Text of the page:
Back in 2003, a waxen beauty clawed her way up the side of a building, nightdress billowing, belting “Bring me to life!” And no matter how contrived, how tawdry its faux-goth-meets-nu-metal trappings, the mainstream success the song brought to Evanescence directed a flurry of attention on a myriad female-fronted bands, already well-known on mainland Europe, who had been around for longer and who, let's be honest, were always much better than Amy Lee and her grunting male counterparts.
Of these, Within Temptation have always been less power-metal orientated than Nightwish and Edenbridge and less gothic than Lacuna Coil and Epica, fitting neatly into the box labelled 'symphonic'. They’ve always also been the more commercially minded of the lot, unabashedly courting a metal-lite sound, and it’s clear that the massively hubristic concept surrounding the band’s fifth album The Unforgiving will only propel them further towards a mainstream eventuality. A concept album centring around ‘Mother Maiden’, a medium who recruits dead souls seeking repentance to help her defeat evil, each song was written alongside a comic book by Steven O’Connell (of BloodRayne fame) and illustrated by X-Men graphic artist Ramano Molenaar, to be accompanied by three short films.
Now of course metal isn’t adverse to demonstrations of grandiloquence in every form possible, and in a sub-genre well accustomed to the concept of the supernatural, Within Temptation’s latest project is certainly an attempt to take it to the next level. In the same way Lacuna Coil’s latest effort Shallow Life took them heavily into pop chorus territory, The Unforgiving is an infectious, slick as anything collection of songs that borrow heavily from the Eighties arena rock era and that really do stick in your cranium from the get go.
The omnipresent Eighties influence does, however, mean that for its duration The Unforgiving teeters tentatively on a tight rope constantly veering into cheesy territory. The Heart-esque ‘A Shot in the Dark’ is a prime example, Den Adel’s powerful voice at its most affecting, leading the way into a way over dramatised, yet anthemic chorus. “Your soul is on fire, a shot in the dark. Where did they aim for when they missed your heart?” she blares, and the whole thing would collapse under the substantial weight of cliché, Whitesnake-aping and superfluous polish, if it didn’t possess a melody so … memorable. ‘Sinead’ – a track dedicated to the comic-book protagonist and seemingly also to Foreigner - is the same, possessing a glossy veneer that swells with massive orchestration and an arena-sized pop chorus. Elsewhere single ‘Faster’ blatantly rips off Chris Isaac’s ‘Wicked Game’ (but ends up bearing more resemblance to HIM’s abhorrent cover than the original) while the galloping ‘In the Middle of the Night’ opens like twenty-times-less-metal Bullet For My Valentine track, but embracing distinctly cock-rock orientations. It’s certainly the heaviest thing the band have done since their debut Enter and the only time The Unforgiving really ever bites back, offers any punch, and strays into metal territory.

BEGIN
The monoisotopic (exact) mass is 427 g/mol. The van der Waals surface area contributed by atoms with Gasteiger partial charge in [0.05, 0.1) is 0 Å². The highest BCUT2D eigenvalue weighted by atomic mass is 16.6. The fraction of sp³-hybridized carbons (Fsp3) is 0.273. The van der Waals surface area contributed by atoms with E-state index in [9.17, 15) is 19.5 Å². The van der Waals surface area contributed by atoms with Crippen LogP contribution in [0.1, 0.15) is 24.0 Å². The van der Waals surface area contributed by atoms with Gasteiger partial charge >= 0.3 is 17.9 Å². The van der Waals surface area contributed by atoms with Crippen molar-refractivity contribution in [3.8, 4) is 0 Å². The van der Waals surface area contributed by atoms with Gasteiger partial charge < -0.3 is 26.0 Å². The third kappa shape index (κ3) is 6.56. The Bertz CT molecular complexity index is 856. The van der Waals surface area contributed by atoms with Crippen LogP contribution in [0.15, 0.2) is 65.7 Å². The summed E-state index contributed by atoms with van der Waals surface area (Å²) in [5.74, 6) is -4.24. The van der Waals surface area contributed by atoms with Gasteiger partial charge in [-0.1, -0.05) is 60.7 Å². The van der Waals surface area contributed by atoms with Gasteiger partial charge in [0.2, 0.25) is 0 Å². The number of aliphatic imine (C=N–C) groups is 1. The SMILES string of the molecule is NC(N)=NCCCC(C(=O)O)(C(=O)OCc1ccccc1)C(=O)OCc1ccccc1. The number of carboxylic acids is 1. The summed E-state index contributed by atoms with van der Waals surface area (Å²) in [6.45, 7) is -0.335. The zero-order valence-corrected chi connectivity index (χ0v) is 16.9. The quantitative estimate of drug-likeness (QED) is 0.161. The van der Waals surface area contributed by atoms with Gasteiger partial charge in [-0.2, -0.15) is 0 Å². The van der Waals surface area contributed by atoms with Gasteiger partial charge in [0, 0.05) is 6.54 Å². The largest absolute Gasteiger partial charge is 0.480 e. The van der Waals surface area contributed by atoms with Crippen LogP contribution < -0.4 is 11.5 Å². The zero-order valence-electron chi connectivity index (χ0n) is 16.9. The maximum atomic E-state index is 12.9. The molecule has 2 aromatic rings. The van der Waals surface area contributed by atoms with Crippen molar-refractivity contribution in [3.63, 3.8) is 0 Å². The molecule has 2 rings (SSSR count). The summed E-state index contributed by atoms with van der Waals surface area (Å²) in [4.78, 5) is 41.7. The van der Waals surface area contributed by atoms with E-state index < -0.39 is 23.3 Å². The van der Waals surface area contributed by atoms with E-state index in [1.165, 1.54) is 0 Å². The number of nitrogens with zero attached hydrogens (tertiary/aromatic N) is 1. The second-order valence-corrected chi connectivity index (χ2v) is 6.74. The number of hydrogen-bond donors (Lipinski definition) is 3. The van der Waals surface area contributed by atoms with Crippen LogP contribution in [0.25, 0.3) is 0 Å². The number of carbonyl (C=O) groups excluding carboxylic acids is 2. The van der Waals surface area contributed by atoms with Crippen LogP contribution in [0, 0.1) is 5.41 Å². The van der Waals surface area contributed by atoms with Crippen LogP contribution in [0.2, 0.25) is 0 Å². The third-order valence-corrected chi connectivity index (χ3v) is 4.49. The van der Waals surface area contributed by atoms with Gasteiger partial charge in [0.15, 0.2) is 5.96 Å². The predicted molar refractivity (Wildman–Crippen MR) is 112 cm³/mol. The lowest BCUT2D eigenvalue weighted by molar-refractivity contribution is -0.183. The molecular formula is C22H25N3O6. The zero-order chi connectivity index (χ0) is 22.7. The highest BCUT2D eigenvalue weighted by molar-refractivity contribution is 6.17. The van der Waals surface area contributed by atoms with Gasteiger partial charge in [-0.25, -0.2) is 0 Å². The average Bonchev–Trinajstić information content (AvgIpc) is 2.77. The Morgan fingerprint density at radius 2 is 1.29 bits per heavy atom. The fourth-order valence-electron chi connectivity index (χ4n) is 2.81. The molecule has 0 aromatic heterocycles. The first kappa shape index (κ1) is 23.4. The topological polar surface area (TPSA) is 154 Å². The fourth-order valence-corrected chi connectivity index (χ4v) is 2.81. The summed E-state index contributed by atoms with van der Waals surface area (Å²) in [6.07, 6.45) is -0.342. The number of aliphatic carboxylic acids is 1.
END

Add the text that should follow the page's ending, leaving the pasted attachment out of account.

It’s often very impressive in its (faintly ridiculous) bombast, yet compositionally, these tracks never elevate beyond elementary and predictable, opportunities wasted with childsplay riffs and flat, insipid guitar solos – the worst perpetrator of this is the forgettable ‘Where Is the Edge’, which really could be taken as a literal question. Furthermore, it’s only on ‘Iron’ and ‘Stairway to the Skies’ that the band really flaunt a soupcon of the ethereal beauty and symphonic mysticism that they utilised to carve their own identity. And by eschewing it, we’re left with a distinct sense of genericness - save for Den Adel’s undeniably fantastic vocals you can’t help feeling that any number of bands could have made this record.
Yet all this is reading rather negatively and surveying The Unforgiving as a concise body of work that’s a little unfair. Because however cheesy, however smothered in Eighties patische, what Within Temptation have done is write a collection of killer melodies that are so strong it’s almost impossible to sniff at them. I just wish they’d done it with a little more of a personal flourish.
6Dannii Leivers 's Score